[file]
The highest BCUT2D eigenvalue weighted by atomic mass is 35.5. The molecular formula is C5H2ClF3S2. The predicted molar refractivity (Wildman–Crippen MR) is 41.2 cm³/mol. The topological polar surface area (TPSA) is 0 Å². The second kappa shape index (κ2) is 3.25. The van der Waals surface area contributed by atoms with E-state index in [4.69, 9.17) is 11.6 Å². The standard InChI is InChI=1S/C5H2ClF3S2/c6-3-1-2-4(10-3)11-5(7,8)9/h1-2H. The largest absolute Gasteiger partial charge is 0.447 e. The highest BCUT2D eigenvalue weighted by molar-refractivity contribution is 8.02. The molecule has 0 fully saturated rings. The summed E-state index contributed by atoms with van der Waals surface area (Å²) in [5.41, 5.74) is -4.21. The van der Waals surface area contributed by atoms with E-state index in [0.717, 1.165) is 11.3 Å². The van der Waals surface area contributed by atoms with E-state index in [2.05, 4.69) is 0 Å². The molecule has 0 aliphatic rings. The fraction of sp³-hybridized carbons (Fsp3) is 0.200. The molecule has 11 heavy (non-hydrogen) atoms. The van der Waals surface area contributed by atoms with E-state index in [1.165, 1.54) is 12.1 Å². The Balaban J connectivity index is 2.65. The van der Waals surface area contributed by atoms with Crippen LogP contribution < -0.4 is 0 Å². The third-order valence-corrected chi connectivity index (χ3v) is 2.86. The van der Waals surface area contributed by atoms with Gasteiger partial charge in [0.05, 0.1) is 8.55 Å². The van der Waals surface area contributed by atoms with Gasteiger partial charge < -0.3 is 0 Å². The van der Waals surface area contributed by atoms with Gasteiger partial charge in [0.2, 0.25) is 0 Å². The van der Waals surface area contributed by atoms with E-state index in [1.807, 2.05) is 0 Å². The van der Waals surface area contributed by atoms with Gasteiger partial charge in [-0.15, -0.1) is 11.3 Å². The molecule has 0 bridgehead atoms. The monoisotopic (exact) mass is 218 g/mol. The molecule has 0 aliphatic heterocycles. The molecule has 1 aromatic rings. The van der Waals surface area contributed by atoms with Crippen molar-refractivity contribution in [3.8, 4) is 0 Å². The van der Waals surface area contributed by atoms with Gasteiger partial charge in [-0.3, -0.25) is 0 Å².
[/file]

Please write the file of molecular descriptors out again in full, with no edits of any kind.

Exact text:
The highest BCUT2D eigenvalue weighted by atomic mass is 35.5. The molecular formula is C5H2ClF3S2. The predicted molar refractivity (Wildman–Crippen MR) is 41.2 cm³/mol. The topological polar surface area (TPSA) is 0 Å². The second kappa shape index (κ2) is 3.25. The van der Waals surface area contributed by atoms with E-state index in [4.69, 9.17) is 11.6 Å². The standard InChI is InChI=1S/C5H2ClF3S2/c6-3-1-2-4(10-3)11-5(7,8)9/h1-2H. The largest absolute Gasteiger partial charge is 0.447 e. The highest BCUT2D eigenvalue weighted by molar-refractivity contribution is 8.02. The molecule has 0 fully saturated rings. The summed E-state index contributed by atoms with van der Waals surface area (Å²) in [5.41, 5.74) is -4.21. The van der Waals surface area contributed by atoms with E-state index in [0.717, 1.165) is 11.3 Å². The van der Waals surface area contributed by atoms with E-state index in [2.05, 4.69) is 0 Å². The molecule has 0 aliphatic rings. The fraction of sp³-hybridized carbons (Fsp3) is 0.200. The molecule has 11 heavy (non-hydrogen) atoms. The van der Waals surface area contributed by atoms with E-state index in [1.165, 1.54) is 12.1 Å². The Balaban J connectivity index is 2.65. The van der Waals surface area contributed by atoms with Crippen LogP contribution < -0.4 is 0 Å². The third-order valence-corrected chi connectivity index (χ3v) is 2.86. The van der Waals surface area contributed by atoms with Gasteiger partial charge in [0.05, 0.1) is 8.55 Å². The van der Waals surface area contributed by atoms with Gasteiger partial charge < -0.3 is 0 Å². The van der Waals surface area contributed by atoms with Gasteiger partial charge in [0.2, 0.25) is 0 Å². The van der Waals surface area contributed by atoms with E-state index in [1.807, 2.05) is 0 Å². The van der Waals surface area contributed by atoms with Gasteiger partial charge in [-0.15, -0.1) is 11.3 Å². The molecule has 0 bridgehead atoms. The monoisotopic (exact) mass is 218 g/mol. The molecule has 0 aliphatic heterocycles. The molecule has 1 aromatic rings. The van der Waals surface area contributed by atoms with Crippen molar-refractivity contribution in [3.8, 4) is 0 Å². The van der Waals surface area contributed by atoms with Gasteiger partial charge in [-0.3, -0.25) is 0 Å².